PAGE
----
Before you select a reader, read her profile carefully to get a sense of who she is, what her training has been, and how long she’s been a reader. See if you get a “connection” vibe. If possible, ask her questions before the reading to see how you interact and if the energy between you is good. Speak with several readers if you can before you call about the actual reading. Don’t forget to ask your angels for a sign to guide you. All this will ensure a better outcome in most cases.

Before the reading begins, sit for a time in quiet meditation on your question, asking your angels and guides to gather round you and the reader and to send clear answers or guidance. You might want to hold a crystal pertinent to your question or issue during the reading if you work with them.

As the reading is progressing, your reader may ask some questions. Answer them honestly. Most readers ask at least a couple of questions to clarify the information they are receiving from the angels. Remember that angels occupy a different realm and communicate in different ways than we do, so sometimes asking you a question is the only way a reader can get clear about what the angels may be saying. Sit back, relax, and enjoy and appreciate the divine guidance you are receiving.

Please leave a comment and let us know your experiences. Have you ever had an angel reading? What was it like for you? We’d love to know!


Alternative approaches to the Goetia

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Demon, photo by Orin ZebestLegend has it that the “Testament of Solomon,” which contains the original text of the Goetia, was left out of the Bible, because it was not considered to be inspired by Jehovah. The “Testament” is accredited to King Solomon, but the real author is unknown.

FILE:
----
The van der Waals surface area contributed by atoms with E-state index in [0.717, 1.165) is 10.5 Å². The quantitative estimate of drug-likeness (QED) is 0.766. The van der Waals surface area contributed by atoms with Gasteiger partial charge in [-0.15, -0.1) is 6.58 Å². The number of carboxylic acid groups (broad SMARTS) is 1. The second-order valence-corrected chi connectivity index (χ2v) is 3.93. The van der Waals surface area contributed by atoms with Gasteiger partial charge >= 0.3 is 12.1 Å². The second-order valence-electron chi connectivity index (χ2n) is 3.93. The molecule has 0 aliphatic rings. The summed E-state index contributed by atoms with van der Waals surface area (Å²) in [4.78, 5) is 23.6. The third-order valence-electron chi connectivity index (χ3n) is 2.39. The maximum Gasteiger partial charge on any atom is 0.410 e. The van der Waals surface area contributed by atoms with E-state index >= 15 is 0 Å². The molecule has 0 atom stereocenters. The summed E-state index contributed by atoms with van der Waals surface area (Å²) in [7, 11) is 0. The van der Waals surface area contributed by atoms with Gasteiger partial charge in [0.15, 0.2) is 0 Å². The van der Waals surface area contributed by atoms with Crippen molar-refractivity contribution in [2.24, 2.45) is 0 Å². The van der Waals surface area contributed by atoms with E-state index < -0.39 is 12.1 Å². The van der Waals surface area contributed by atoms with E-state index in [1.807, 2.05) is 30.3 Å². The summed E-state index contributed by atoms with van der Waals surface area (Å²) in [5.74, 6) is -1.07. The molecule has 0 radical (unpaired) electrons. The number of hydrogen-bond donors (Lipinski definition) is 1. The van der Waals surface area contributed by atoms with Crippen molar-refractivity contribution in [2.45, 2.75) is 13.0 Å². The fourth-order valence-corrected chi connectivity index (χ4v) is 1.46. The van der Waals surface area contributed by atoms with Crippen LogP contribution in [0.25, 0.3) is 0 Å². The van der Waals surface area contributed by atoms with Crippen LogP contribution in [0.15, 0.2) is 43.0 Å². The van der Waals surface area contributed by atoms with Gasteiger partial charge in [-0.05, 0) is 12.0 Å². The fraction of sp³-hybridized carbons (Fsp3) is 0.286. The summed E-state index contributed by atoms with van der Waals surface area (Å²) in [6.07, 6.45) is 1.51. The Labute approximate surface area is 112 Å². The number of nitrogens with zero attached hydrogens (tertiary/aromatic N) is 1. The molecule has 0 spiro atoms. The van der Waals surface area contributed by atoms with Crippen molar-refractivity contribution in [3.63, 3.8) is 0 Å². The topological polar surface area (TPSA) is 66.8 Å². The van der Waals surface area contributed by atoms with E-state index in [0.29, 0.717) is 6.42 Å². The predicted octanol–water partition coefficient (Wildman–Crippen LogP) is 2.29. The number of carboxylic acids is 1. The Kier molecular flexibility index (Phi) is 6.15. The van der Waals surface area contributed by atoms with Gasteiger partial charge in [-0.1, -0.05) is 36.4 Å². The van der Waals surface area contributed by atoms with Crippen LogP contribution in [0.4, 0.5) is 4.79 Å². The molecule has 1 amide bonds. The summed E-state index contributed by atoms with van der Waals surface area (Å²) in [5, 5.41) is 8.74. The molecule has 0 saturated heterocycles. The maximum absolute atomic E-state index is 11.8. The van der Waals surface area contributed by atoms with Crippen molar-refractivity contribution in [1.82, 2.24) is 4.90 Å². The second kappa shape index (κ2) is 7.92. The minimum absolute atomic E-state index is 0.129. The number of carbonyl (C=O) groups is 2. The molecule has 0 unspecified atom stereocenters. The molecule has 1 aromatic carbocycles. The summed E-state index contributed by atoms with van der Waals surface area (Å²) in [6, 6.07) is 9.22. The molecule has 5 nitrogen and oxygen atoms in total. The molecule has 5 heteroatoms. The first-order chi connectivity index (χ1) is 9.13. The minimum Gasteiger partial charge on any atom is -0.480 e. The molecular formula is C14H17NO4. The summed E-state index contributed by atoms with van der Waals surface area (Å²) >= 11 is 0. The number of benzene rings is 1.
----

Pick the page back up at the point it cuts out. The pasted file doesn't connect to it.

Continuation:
Solomon is said to have been the wisest person of his time (848-976 BCE). He was powerful, wealthy, and according to the text, was given a magical ring by the archangel Michael that gave him power over demons. When it was time to build the temple in Jerusalem, Solomon needed help, as it was forbidden in the Torah to use certain kinds of materials. His advisers told him to seek the advice of demons, as they were known to hold forbidden wisdom and would be able to give him the knowledge he desired. Continue reading


Chinese fortune telling, tarot, and divination

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I Ching, photo by Ross GriffHolistic Tarot, by Benebell WenOn page one of my book Holistic Tarot, I wrote, “I do not support fortune telling.” When I sat down to write my book, I made the conscious decision to state my position on that particular issue. I wanted to pull professional tarot practice outside the scope of anti-fortune telling laws that are still enforceable in many parts of the United States. More than that, my position comes from a definition of what fortune telling entails that might differ from Western perspectives, a personal definition influenced by the Chinese theory on fortune telling. I hope this article will provide context for my position.